IN THE LANE
WADE'S WORD: There was an interesting interaction prior to Wednesday's game against the Philadelphia 76ers, when Dwyane Wade was asked about Allen Iverson's NBA career ultimately coming to an end because he couldn't accept a reserve role. Wade, of course, has yet to be asked for such a concession. Yet. "It's not easy to accept a lesser role when you feel you have more to give," the Heat guard said. "It's got to be something inside that you want to do. No one can make you do it. No one can write an article that will make you do it. You have to be OK with it. Obviously, he didn't want that."
MEDICAL REPORT: When considering Wade's knee issues, consider the view of former Denver Nuggets coach George Karl, now an ESPN commentator. "I'm concerned about Dwyane Wade's injury," Karl said during a conference call. "Everything today seems like organizations are hiding information on exactly what's wrong with a player and what's going to happen. There's a lot of secrecy to injuries. But my feel, from talking to some people, is Dwyane Wade might not be an 82¿game player anymore. He might be just a 60¿game player, which wouldn't be bad."
CAVALIER INTEREST: For those who believe the Cleveland Cavaliers' future is predicated on a return by LeBron James, owner Dan Gilbert made it clear in a media session prior to his team's opener that third-year point guard Kyrie Irving is the ongoing priority. "We feel good about Kyrie being here for his entire career," Gilbert said. "We think we set up an environment and a culture that's conducive to him being not only an All-Star, but the leader of a championship-contending team."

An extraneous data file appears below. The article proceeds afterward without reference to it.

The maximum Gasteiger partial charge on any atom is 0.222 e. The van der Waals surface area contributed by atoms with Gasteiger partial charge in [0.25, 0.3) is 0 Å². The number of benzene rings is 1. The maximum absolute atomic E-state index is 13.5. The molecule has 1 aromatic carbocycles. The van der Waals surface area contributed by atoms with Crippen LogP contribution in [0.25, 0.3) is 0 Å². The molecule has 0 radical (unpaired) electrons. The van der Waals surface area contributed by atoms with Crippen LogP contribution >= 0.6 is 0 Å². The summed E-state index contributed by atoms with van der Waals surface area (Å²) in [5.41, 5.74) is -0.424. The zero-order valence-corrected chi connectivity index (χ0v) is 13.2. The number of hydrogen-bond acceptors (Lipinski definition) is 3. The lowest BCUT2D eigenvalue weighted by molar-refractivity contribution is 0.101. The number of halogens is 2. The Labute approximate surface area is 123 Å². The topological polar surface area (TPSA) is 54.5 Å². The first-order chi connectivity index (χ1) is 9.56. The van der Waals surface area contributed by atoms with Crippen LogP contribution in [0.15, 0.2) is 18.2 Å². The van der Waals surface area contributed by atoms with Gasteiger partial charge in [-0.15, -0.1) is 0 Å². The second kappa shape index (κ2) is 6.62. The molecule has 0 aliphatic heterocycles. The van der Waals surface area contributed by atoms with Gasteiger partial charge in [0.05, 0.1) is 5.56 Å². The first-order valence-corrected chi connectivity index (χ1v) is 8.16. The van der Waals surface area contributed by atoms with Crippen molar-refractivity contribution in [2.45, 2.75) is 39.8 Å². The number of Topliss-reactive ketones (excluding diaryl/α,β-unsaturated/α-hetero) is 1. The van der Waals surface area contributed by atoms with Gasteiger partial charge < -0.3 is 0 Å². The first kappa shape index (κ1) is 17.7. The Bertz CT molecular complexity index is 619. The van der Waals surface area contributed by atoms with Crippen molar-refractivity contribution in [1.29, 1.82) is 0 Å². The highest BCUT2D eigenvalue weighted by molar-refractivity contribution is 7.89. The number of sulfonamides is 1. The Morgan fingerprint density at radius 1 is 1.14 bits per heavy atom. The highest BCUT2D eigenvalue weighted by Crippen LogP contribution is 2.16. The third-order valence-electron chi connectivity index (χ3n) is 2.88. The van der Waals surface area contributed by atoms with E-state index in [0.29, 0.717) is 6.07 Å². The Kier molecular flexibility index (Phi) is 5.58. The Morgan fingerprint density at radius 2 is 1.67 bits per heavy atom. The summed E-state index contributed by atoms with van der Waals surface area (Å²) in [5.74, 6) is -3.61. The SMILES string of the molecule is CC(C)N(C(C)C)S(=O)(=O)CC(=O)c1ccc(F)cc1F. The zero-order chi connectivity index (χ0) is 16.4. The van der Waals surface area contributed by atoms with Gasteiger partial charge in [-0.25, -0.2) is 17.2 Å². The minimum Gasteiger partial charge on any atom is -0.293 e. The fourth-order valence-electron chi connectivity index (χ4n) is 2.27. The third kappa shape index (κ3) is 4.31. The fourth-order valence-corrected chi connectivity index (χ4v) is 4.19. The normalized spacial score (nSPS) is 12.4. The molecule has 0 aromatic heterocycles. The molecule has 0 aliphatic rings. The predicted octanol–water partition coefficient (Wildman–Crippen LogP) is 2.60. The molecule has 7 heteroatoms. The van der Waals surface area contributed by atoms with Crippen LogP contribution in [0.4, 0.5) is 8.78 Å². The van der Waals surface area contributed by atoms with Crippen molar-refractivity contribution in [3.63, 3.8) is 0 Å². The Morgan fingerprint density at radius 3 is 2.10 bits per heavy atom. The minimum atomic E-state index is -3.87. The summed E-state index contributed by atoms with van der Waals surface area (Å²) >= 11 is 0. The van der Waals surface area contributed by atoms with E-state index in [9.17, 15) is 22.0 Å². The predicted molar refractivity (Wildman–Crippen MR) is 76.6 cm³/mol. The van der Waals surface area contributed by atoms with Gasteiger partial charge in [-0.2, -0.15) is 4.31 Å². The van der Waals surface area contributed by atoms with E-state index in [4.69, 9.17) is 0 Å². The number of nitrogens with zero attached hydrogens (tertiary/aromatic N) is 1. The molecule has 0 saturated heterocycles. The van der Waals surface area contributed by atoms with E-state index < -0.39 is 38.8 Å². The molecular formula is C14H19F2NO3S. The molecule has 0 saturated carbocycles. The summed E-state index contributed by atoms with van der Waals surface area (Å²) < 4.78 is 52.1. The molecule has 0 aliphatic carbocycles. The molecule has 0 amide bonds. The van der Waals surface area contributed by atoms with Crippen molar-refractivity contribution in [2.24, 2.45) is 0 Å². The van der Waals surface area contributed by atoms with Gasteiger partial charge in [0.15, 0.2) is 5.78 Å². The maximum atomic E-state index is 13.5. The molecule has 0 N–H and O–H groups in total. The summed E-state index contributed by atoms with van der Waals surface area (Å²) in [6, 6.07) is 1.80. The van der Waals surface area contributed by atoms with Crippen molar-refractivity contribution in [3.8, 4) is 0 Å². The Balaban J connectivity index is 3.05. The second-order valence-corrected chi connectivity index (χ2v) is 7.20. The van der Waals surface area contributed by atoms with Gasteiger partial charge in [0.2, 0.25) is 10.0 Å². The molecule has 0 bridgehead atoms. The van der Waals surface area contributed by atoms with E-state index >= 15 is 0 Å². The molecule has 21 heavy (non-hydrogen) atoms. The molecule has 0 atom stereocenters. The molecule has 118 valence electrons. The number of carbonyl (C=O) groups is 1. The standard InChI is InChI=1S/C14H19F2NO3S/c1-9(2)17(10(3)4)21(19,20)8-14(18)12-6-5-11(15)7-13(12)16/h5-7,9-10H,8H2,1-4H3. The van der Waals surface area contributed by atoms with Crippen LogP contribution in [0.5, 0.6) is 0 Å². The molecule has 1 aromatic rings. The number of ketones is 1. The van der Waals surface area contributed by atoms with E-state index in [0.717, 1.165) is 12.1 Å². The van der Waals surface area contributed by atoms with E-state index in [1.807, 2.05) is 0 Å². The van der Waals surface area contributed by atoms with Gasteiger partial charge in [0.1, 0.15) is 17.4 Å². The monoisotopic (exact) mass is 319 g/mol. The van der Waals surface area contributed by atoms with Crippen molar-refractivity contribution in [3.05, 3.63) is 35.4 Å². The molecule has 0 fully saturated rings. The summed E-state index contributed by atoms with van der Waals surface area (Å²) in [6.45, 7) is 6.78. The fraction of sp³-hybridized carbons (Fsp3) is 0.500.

REVENGE RECEIVED: To a degree, Wednesday's unexpected victory somewhat softened the blow of the 76ers' Brett Brown making his NBA coaching debut against the Heat. Brown was a Spurs assistant coach last season, his previous exposure against the Heat coming in losses in Games 6 and 7 of last season's NBA Finals. "It was really hard, and it surprised me how hard it was," Brown said of overcoming the Spurs' blown Game 6 lead. "In the light of day, you might be driving by yourself and you remember, and it's a hard thing to live through again. To dismiss it and think it doesn't hang around you and always will would be a lie."
SETTLING DOWN: The world tour is over for Chris Quinn, at least for now. After an NBA career that started with the Heat and included stops with the New Jersey Nets, Spurs and Cavaliers, as well as stints in Russia and Spain, the point guard has settled in as director of player development at Northwestern under coach Chris Collins. Quinn, 30, certainly should fit in, as a three-time Academic All-American at Notre Dame. Quinn's best NBA season came with the Heat in 2007-08 (the lamentable 15-67 season), when he averaged 7.8 points and 3.0 assists.
1. Player (Oscar Robertson) to record a triple-double in his first NBA game. Philadelphia point guard Michael Carter-Williams came close to becoming the second, with 22 points, 12 assists and nine steals in his NBA debut Wednesday against the Heat.